Train your brain: a lesson in earthquake safety

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The ground shakes. The grocery store shelves bounce and wave. Canned goods fly off the shelves toward unprepared shoppers, dropping to the ground like dead weights, landing on feet, bruising heads. Crowds run from the store, screaming in panic toward a door of exploding glass.

All of this could happen at any time. Knowing what to do in an earthquake may separate those who make it through relatively unscathed and those who don’t.

Maralin Hoff, dubbed the “earthquake lady” for her enthusiasm for emergency preparedness, said being ready for earthquakes is a way of life. She shares her enthusiasm as she travels the state of Utah teaching residents how to be safe.

Hoff explained the proper procedure for safety during an earthquake has three steps: drop, cover and hold. This means drop to the ground, cover your head under a piece of furniture and hold on to that piece of furniture so it doesn’t move.

“During the ground shaking, the (furniture) will dance away from you, so you want to hold on to the legs and cover your head,” Hoff said.

She does not recommend trying to get away.

“Don’t panic and run,” Hoff said. “Gravity will greet you. Instead, stay where you are and take cover.”

According to Hoff, the most important preparation you make is before an earthquake happens. Hoff calls this “train your brain.”

“The more you think about these things, the more you talk about it, the more you will know what to do when the big one hits,” Hoff said. “We don’t worry about stuff like this. We worry about what we’re going to do tonight, or what we’re going to fix for dinner. But the more you plan the more you train your brain for when the real thing happens.”

According the Utah Geological Survey, the Wasatch fault is a series of overlapping faults running from Malad City, Idaho, through Salt Lake City and Provo and down to Fayette. Over the last 6,000 years, the fault has experienced a minimum of 23 large earthquakes, with a big one every 1,300 years on average. The last major earthquake was on the Nephi segment of the fault around 1,400 years ago. Since that time, energy has been building up on several sections of the fault.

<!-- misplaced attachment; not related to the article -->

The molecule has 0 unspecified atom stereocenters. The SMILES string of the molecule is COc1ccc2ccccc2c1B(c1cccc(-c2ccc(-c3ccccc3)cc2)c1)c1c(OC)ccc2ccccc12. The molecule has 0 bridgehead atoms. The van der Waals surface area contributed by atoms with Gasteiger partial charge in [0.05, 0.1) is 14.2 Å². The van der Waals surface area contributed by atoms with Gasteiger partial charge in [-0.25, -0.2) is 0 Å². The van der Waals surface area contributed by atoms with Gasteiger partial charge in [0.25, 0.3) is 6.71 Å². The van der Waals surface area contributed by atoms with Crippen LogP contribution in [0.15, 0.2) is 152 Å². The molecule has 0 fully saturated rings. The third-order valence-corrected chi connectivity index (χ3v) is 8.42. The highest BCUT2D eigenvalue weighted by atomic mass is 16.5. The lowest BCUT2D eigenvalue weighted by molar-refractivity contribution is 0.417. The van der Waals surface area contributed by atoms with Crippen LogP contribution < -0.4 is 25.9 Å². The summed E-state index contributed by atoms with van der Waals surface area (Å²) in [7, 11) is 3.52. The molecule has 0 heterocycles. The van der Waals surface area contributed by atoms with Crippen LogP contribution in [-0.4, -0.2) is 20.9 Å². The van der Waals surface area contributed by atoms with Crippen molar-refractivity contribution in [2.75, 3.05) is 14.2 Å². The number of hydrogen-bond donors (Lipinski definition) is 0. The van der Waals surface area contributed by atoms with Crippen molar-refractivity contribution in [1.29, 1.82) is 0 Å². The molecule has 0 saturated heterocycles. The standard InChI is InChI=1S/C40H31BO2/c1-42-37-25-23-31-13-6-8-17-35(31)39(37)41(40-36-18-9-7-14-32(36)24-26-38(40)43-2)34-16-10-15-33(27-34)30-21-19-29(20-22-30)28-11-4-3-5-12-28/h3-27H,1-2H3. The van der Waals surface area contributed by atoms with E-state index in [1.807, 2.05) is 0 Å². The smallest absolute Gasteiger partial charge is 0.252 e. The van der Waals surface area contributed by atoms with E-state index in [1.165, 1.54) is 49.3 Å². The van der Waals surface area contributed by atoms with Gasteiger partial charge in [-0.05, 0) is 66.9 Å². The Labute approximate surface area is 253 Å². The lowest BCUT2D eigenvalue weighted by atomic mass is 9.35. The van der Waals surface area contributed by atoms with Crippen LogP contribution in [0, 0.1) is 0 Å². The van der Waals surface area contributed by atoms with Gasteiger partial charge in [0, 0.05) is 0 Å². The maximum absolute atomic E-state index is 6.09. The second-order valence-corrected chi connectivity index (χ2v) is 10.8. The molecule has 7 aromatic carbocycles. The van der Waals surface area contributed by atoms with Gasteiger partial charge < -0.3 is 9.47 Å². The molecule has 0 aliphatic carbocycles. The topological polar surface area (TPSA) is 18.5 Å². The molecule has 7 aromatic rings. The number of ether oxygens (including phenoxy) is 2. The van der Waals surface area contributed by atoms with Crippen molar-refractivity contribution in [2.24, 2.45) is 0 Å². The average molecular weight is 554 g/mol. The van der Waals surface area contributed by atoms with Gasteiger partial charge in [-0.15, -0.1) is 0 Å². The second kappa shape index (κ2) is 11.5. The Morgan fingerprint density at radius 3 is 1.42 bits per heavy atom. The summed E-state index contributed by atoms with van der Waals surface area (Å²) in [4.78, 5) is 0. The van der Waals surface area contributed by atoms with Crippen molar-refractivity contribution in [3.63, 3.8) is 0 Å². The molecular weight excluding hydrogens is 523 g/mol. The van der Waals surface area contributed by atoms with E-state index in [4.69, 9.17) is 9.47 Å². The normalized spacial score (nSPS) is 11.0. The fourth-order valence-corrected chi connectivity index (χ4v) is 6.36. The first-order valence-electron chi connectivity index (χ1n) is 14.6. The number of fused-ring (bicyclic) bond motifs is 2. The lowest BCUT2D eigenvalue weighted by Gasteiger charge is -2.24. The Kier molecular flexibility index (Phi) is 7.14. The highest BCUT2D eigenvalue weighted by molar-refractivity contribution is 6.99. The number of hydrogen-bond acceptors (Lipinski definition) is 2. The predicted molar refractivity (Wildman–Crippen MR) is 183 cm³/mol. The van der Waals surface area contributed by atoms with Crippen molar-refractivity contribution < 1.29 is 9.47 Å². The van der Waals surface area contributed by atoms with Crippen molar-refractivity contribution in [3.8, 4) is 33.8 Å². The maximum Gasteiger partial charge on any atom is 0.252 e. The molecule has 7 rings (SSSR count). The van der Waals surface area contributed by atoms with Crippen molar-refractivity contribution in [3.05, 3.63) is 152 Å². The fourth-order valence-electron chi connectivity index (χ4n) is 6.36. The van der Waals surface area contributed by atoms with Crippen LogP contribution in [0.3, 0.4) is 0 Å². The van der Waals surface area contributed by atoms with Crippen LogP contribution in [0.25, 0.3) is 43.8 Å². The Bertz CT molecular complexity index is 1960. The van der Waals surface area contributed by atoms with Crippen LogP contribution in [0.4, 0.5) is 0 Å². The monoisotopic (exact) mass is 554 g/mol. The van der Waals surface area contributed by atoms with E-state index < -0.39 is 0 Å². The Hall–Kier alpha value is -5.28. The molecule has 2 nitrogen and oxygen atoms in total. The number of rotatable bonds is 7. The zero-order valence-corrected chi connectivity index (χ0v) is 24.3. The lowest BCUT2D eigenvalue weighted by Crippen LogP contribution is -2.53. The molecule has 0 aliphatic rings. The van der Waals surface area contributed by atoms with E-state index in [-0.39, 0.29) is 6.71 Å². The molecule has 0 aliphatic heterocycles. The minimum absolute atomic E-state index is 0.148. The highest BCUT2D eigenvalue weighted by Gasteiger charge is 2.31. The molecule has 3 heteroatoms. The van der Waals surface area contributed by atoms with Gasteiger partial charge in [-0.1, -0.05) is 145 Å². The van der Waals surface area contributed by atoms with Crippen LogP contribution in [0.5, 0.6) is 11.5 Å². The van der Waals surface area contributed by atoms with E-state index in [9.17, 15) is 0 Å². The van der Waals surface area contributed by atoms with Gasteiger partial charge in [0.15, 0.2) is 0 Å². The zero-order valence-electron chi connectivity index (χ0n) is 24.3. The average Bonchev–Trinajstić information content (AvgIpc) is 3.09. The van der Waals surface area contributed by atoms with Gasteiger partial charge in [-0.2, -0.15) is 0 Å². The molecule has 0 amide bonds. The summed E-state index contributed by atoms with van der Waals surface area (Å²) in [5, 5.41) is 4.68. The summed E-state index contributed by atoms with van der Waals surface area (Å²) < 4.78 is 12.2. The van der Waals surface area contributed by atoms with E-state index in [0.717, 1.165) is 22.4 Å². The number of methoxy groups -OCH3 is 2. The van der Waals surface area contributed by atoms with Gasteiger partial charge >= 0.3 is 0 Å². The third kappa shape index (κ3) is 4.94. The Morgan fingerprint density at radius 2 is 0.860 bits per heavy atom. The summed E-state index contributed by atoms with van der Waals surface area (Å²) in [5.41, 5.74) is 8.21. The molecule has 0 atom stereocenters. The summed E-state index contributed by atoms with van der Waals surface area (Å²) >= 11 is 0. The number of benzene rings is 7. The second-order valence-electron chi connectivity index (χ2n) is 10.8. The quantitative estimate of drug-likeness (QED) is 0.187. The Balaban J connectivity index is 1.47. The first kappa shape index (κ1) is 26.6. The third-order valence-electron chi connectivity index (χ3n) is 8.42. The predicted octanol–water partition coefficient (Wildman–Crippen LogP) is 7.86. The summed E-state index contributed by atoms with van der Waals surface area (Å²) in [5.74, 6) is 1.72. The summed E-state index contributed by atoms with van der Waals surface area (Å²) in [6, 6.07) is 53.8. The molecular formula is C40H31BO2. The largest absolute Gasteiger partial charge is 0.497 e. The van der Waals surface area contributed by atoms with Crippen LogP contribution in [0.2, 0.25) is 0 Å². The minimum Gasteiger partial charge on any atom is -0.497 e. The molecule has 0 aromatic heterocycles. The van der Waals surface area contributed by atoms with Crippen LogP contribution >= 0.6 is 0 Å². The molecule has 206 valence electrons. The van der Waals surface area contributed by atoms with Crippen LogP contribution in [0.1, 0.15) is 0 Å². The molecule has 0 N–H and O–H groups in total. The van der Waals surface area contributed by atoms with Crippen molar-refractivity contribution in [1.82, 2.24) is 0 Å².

Kyle Rollins, a professor of foundational engineering at BYU, said there is a 30 percent probability of a large earthquake on the Wasatch fault in the next 50 years.

“It’s possible we’ll live and die and not have one,” Rollins said. “However, we have to plan so we don’t have tragic consequences like they did in Kobe, Japan.”

Rollins said the recent changes in local infrastructure make Utah county more earthquake secure. Renovation of areas like the Deer Creek Dam and the I-15 corridor have taken into account the possibility for liquefaction.

“When they expanded the roadway, they made it wider and excavated it to get rid of any material that might liquefy in an earthquake,” Rollins said. “The new highway has been designed to withstand an earthquake. Ogden to Spanish Fork should be in pretty good shape.”

Clark Monson, professor of geography and natural hazards at BYU, said he is not overly concerned about a big earthquake happening in Provo in the near future.

“I doubt that there’s a 50 percent chance in the next 20 years that there is going to be an earthquake here,” Monson said. “We just kind of take our chances a little bit. Most of us are willing to tolerate a bit of risk.”

However, Monson cautions against complacency.

“It’s easy when year after year goes by and nothing happens,” Monson said. “It’s easy to get lulled into a feeling of false security, but we always need to have a reasonable level of preparation in case an earthquake does occur. It’s not about whether you survive the earthquake, it’s how you deal with everything afterward.”

Psychology sophomore Ray Norton said she learned the importance of emergency preparedness from her parents while growing up in Cleveland, Ohio.

“My family is kind of obsessed with preparing for end-of-the-world situations, so I have thought a lot about this,” Norton said. “I even have a little bit of food storage saved up.”

Norton said she is optimistic that even if the big one comes, she will be all right.

“Stuff is coming,” Norton said. “There is end-of-the-world stuff coming, but we’ll be OK, it will all work out. We just do what the Apostles and prophets tell us to and we’ll be OK, I think.”

For years, LDS prophets have warned the members of the church to prepare an emergency plan, including a three-month supply of food, a supply of drinking water and personal savings.

Preparedness enthusiast Hoff said she gives her family the gift of preparation for all special occasions, be it chemical toilets for Christmas or collapsible shovels for birthdays.

“You do not know what you will be doing — where you will be — when we get hit with this big one,” Hoff said. “I am not going to let a few seconds destroy what I’ve worked hard for all my life.”

 


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